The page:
Over on the AllPsych blog, I just wrote an article about how different psychiatric disorders can share the same genes. One of the studies I mentioned in the article found that there was significant genetic overlap between genes for ADHD and genes for depression.

Here, I want to go a little more in-depth on the genetics of ADHD.

DNAAs it turns out, depression isn’t the only disorder that shares genes with ADHD. For example, research has suggested that ADHD also has genetic links to autism, substance use and OCD. In fact, pick a psychiatric disorder out of a hat and you have a decent chance that there’s a study suggesting some genetic overlap between that disorder and ADHD.

That’s why people with ADHD, in addition to having a family history of ADHD, often have a family history of other mental health conditions too. And it plays a part in why people with ADHD frequently have other disorders as well.

You’ve likely heard before that ADHD is heritable. If you have a child or a parent with ADHD, you’re more likely to have ADHD yourself – hence the common scenario where an unsuspecting parent takes their kid in to be evaluated for ADHD and ends up getting diagnosed themselves.

How heritable is ADHD though, exactly? Give me some numbers!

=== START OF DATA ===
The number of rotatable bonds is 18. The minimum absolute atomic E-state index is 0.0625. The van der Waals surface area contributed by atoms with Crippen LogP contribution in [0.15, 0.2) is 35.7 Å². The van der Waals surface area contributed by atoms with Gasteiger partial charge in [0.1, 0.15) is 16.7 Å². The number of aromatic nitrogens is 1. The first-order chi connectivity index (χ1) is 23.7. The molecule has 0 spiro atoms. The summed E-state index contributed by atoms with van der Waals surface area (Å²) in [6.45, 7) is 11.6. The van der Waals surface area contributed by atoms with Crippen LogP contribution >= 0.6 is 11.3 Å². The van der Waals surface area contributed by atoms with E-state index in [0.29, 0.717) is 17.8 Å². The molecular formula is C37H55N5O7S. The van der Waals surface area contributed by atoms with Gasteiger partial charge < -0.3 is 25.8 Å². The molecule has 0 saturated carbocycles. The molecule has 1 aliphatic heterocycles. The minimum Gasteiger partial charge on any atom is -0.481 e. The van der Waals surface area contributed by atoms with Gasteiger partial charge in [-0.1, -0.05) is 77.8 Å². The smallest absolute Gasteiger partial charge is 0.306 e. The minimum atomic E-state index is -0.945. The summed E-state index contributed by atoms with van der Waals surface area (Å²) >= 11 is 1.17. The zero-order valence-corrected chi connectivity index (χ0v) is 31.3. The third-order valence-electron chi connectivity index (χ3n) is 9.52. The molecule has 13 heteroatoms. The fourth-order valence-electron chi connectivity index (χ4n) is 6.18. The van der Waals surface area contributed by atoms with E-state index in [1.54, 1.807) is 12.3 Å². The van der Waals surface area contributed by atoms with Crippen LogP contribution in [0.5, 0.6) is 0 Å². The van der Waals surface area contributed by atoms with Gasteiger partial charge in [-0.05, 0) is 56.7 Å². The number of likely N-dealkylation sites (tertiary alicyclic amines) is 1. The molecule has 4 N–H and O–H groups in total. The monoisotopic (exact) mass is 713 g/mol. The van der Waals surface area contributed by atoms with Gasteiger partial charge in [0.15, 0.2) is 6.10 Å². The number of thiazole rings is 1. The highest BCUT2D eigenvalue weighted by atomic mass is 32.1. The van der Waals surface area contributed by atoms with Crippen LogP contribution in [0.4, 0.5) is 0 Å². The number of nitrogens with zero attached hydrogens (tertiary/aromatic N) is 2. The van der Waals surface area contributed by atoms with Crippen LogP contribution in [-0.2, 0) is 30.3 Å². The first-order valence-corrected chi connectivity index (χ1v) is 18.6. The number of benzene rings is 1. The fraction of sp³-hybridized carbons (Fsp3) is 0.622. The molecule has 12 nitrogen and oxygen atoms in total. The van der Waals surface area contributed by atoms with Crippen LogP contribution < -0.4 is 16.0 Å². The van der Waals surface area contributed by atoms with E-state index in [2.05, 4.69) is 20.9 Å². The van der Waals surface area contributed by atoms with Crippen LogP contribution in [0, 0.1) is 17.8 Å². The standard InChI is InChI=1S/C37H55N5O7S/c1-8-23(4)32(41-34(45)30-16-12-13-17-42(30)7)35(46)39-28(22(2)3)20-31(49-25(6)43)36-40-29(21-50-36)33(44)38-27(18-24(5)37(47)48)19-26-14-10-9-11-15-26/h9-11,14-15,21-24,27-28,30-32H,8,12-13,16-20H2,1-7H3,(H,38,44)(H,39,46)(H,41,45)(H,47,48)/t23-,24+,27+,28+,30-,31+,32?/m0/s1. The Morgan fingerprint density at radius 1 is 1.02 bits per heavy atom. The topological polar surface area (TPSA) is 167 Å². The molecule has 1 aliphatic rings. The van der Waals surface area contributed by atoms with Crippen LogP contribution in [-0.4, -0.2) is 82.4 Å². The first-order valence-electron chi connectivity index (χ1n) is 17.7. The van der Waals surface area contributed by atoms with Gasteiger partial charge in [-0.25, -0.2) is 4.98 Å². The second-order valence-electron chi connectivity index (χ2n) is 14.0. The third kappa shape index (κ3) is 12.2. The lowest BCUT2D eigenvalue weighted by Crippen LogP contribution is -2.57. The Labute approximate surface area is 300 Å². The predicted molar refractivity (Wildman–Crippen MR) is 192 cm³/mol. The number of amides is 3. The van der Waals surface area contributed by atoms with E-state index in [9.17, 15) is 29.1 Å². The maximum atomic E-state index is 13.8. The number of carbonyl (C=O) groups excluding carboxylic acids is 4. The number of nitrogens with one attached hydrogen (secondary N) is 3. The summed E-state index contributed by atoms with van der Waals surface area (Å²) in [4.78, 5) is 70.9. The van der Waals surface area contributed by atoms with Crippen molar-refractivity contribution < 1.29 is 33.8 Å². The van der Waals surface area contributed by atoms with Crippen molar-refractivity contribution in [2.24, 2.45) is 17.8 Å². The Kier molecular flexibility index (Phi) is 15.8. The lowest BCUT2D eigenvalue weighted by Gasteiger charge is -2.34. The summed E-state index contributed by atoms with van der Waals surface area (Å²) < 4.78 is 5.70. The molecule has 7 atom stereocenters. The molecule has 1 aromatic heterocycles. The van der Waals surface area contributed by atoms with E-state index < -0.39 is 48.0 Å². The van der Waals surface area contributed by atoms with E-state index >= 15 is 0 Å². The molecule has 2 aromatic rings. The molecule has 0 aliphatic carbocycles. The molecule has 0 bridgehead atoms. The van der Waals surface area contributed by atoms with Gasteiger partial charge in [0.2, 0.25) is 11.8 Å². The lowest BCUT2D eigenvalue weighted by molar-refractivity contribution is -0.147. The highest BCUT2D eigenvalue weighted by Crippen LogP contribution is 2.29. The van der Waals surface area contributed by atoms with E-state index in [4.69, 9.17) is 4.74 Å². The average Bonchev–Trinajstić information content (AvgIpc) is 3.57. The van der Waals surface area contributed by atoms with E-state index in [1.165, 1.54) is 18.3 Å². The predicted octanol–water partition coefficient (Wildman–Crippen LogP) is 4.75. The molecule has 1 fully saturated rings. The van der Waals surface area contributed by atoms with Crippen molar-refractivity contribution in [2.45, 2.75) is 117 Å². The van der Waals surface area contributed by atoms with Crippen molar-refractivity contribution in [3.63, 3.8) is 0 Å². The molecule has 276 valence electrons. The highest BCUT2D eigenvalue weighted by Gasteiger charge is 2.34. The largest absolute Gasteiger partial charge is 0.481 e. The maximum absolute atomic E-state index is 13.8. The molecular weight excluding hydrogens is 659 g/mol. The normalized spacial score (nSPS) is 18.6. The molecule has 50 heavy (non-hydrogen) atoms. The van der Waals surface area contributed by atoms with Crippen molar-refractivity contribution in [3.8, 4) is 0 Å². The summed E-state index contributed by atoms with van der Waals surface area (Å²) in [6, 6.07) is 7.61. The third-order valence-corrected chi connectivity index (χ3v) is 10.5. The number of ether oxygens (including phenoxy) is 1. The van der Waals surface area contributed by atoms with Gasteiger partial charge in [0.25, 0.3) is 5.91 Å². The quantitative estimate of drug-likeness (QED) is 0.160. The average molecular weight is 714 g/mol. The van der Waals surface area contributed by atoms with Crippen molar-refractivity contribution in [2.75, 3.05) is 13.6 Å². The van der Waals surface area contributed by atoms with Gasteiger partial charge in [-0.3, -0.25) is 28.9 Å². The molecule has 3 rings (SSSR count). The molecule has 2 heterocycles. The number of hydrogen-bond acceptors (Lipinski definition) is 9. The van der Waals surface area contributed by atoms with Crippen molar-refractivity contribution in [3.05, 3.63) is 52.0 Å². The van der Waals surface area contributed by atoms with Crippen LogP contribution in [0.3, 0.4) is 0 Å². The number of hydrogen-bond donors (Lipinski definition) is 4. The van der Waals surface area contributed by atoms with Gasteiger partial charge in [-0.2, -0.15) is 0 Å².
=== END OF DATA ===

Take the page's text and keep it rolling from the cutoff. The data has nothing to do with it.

It’s tough to say for sure, since different studies end up with somewhat different figures. That said, a massive study of 59,514 Swedish twins (think about that for a second) estimated that the heritability of ADHD is about 88 percent in children and 72 percent in adults. In other words, well more than half of whether or not you have ADHD is apparently just down to your genes.

That’s why, as you’re learning more about your diagnosis, it can be interesting to take a look for signs of undiagnosed ADHD in your family tree. These signs can range from impulse control problems (substance use, gambling, trouble managing money, issues with emotional regulation) to unexplained underachievement to a generally chaotic lifestyle.

Remembering that ADHD is in your genes can be helpful in popping once and for all any lies you might be tempted to tell yourself about whether your symptoms are your fault or whether you could get rid of your ADHD simply by “trying harder.”

That said, when we think about how our genes shape who we are, there’s always an interesting paradox: although our genes influence the course of our life, they are not our destiny. Your genes may have made a major contribution to you having ADHD, but you still have a say in what comes next: you’re free to learn more about ADHD and figure out how to manage it. You can’t make ADHD or your genes go away, but you can find a way of structuring your life that accommodates your symptoms and makes you happy.

Image: Flickr/Karl-Ludwig Poggemann